Friday, October 29, 2010

I Love My Little Townhouse

I waited a long time to buy a place, longer than most people.  I was 35 when I bought my little townhouse last year, which was my first homebuying experience.  I see people on Househunters who are 23 years old and buying homes, and I think "Why?"  Why tie yourself down to a home so soon?  I suppose some people are perfectly happy to stay where they are, and know exactly what they want to do.  I wasn't so sure.  I didn't really know where I wanted to live or what I wanted to do with my life for quite awhile.  I lived in the Detroit area for awhile after college (which is where I am from), then I upped and moved across the country to Los Angeles for a few years, then I moved to Chicago for law school.  It wasn't really until last year that I realized that I want to stay in Chicago (because I love this city and to be fair, I have a great job here) and put in that commitment.

A house is a huge commitment.  I read this book called The Wealthy Barber right after I graduated from college, and one of the points he made was that you aren't throwing money away on rent if you aren't sure what you want to be doing for the long term.  I agree with that.  Why go to all the trouble of buying a place and having to deal with selling it if you aren't sure?  To me, buying a place was a commitment that I would be staying for at least five years, and probably much longer.  I didn't want to buy a one bedroom condo just to be owning a place, because those are very hard to sell.  Plus, I'd have to move when I ran out of space or wanted bigger space.  One bedroom condos are depressing.  To me, it was a better investment to rent for awhile and save up my money so that I could skip the "starter" one bedroom condo and go straight to the townhouse or duplex up or down with three bedrooms and at least two baths.  (Single family homes in the area I want to live start at around a million for a place that needs work, so that is way out of my league, at least for now.) 

So, last year I embarked on my search.  I knew where I wanted to live.  Location is everything to me.  Some people don't care about that and would rather have a nicer, newer, or bigger place.  Not me.  I want to be close to the train, but not too close, and close to shopping, bars, and restaurants.  I want to be somewhere fairly safe.  (Nowhere is truly safe in the city.)  I like to walk everywhere, including the grocery store.  I need to be in a neighborhood where there is a lot going on.  Of course, I paid for that.  One of my friends said I paid probably $100,000 to be in my location.  (They all want to come to my place!)  That's probably true.  I am in an awesome location.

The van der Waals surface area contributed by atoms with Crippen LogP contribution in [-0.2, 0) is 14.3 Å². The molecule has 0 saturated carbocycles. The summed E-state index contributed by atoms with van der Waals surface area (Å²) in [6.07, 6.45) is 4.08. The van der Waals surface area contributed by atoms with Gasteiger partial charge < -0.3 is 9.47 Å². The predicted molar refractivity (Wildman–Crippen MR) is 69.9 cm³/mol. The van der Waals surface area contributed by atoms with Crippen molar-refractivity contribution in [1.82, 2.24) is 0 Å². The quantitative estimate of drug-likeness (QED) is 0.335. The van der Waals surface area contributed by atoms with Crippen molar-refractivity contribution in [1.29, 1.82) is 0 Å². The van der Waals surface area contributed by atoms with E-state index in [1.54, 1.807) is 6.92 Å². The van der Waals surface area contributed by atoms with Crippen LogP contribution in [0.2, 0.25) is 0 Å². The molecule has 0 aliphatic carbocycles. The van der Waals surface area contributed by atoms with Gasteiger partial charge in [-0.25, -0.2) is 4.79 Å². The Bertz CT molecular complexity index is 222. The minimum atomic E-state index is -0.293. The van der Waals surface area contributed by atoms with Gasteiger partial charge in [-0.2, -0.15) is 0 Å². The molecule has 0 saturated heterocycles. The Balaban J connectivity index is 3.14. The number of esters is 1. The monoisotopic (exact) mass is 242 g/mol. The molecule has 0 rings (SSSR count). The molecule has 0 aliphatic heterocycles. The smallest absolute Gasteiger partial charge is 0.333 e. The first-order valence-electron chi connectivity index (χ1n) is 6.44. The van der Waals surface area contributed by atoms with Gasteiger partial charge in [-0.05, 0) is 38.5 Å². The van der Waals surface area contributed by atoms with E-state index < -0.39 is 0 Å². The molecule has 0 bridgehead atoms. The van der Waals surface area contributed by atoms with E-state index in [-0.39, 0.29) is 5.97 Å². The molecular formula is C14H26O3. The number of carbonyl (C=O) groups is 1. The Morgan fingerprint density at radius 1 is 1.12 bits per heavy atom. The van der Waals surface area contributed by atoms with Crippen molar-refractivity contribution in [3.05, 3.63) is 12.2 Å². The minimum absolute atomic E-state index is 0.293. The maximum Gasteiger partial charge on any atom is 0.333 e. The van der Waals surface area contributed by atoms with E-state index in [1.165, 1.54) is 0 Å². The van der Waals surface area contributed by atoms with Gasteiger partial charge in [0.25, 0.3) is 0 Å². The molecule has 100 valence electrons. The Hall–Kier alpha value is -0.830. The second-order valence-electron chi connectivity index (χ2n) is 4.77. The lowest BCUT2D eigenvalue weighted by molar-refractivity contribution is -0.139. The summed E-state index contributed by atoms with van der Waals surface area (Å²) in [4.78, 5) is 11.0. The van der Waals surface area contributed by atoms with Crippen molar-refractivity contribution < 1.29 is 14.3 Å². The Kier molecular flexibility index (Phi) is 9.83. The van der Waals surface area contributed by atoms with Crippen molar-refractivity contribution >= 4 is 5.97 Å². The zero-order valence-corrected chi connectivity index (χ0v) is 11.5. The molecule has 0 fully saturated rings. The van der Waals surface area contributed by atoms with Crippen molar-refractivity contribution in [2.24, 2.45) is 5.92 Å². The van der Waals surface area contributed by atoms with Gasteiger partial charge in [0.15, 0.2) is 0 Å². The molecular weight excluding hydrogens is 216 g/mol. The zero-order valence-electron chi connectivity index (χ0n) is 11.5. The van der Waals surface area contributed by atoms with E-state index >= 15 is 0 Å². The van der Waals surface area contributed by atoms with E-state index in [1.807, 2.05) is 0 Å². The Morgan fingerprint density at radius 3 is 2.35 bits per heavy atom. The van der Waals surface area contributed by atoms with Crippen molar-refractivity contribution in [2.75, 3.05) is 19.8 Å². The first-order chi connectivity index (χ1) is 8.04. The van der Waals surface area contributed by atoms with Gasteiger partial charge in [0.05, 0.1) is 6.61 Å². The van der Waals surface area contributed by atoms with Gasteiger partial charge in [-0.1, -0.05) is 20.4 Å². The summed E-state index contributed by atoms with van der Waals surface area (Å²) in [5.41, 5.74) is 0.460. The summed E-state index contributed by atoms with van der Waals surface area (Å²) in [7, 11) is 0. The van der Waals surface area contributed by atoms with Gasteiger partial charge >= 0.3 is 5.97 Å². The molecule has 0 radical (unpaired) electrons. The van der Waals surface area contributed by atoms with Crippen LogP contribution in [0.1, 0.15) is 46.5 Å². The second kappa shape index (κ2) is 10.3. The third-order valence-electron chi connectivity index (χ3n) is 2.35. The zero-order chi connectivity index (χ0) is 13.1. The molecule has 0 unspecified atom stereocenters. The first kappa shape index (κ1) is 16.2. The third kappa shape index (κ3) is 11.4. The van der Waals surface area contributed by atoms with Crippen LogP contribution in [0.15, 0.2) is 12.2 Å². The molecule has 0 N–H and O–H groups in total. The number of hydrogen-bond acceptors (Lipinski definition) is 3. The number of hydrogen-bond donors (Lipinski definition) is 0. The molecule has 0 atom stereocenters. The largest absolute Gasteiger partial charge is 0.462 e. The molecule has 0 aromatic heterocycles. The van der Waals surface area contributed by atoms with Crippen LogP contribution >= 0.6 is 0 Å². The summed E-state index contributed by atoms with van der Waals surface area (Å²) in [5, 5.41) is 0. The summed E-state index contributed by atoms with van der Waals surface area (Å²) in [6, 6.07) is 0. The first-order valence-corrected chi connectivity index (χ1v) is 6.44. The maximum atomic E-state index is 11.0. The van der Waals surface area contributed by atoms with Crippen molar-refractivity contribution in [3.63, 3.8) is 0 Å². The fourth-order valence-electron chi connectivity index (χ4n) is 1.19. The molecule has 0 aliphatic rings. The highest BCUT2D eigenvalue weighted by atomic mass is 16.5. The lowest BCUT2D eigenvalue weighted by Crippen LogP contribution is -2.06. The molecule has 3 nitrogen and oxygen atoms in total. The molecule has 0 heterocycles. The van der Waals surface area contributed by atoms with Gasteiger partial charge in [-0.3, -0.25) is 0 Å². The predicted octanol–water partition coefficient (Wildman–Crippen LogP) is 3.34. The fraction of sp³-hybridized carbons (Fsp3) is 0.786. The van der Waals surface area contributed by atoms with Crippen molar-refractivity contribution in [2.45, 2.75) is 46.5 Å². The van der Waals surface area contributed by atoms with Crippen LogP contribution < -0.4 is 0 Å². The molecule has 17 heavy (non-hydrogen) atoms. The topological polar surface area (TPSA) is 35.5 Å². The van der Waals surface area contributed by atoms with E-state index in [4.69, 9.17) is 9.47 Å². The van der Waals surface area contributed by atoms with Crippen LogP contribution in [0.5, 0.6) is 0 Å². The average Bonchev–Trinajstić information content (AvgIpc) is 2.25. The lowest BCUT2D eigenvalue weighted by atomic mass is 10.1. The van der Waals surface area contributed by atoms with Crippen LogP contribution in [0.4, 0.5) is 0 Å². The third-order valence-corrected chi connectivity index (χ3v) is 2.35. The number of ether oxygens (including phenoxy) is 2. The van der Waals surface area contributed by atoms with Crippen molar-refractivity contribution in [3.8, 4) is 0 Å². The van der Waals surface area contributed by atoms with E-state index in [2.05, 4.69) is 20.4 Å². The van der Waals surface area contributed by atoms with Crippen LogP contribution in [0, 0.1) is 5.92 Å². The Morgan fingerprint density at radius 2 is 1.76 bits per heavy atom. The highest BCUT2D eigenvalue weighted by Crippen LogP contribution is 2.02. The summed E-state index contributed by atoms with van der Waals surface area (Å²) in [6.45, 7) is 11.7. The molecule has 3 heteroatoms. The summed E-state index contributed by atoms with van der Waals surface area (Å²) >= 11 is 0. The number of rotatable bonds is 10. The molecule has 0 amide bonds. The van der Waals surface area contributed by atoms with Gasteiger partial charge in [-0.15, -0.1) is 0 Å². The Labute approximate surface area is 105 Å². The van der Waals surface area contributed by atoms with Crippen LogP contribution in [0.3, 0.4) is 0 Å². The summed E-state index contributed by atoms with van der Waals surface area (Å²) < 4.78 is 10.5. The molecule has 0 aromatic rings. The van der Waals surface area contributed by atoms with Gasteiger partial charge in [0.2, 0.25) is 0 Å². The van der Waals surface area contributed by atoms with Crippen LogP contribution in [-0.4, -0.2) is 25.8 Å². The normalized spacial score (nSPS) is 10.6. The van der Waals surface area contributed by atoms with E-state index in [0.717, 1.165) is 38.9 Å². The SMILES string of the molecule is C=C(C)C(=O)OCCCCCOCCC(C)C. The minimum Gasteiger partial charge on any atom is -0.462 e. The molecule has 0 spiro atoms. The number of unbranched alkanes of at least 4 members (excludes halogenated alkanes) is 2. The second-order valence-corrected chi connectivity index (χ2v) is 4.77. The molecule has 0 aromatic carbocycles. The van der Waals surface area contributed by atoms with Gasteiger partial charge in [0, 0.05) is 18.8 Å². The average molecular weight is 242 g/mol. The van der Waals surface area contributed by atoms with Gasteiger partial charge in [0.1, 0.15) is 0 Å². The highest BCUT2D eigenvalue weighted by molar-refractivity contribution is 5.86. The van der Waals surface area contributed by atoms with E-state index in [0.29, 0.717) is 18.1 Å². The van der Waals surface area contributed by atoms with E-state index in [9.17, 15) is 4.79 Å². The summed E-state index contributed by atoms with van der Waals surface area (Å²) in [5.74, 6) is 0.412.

But, that was my choice.  And I Love My Place!  I didn't know how much I wanted a townhouse until I saw this place.  There aren't many townhouses in the city, other than a bunch that were built in the 80s and 90s and then some new ones that are mixed income housing to replace Cabrini Green.  Mine is one that was built in the 80s, when this area was starting to gentrify.  Now this area is unbelievable.  It's amazing what 20 years can do.  My place needs some work, although the kitchen and main floor was redone by the previous owner and is amazing.  (People walk into my kitchen and gasp at all the granite and stainless steel.  I never thought I liked that stuff, but wow do I love my kitchen!)  I have three full baths that desperately need to come out of their 1980s styling.  The whole place could use a fresh paintjob and some new carpet.  But none of what is here currently is horrid or unliveable.  The bathrooms, while 80s, are pure white, so look fine, really.  The carpet is berber and light beige, so it's fine.  The paint colors are also neutral and fine.  Nothing horrendous or anything like that.   

I just want to make it "mine."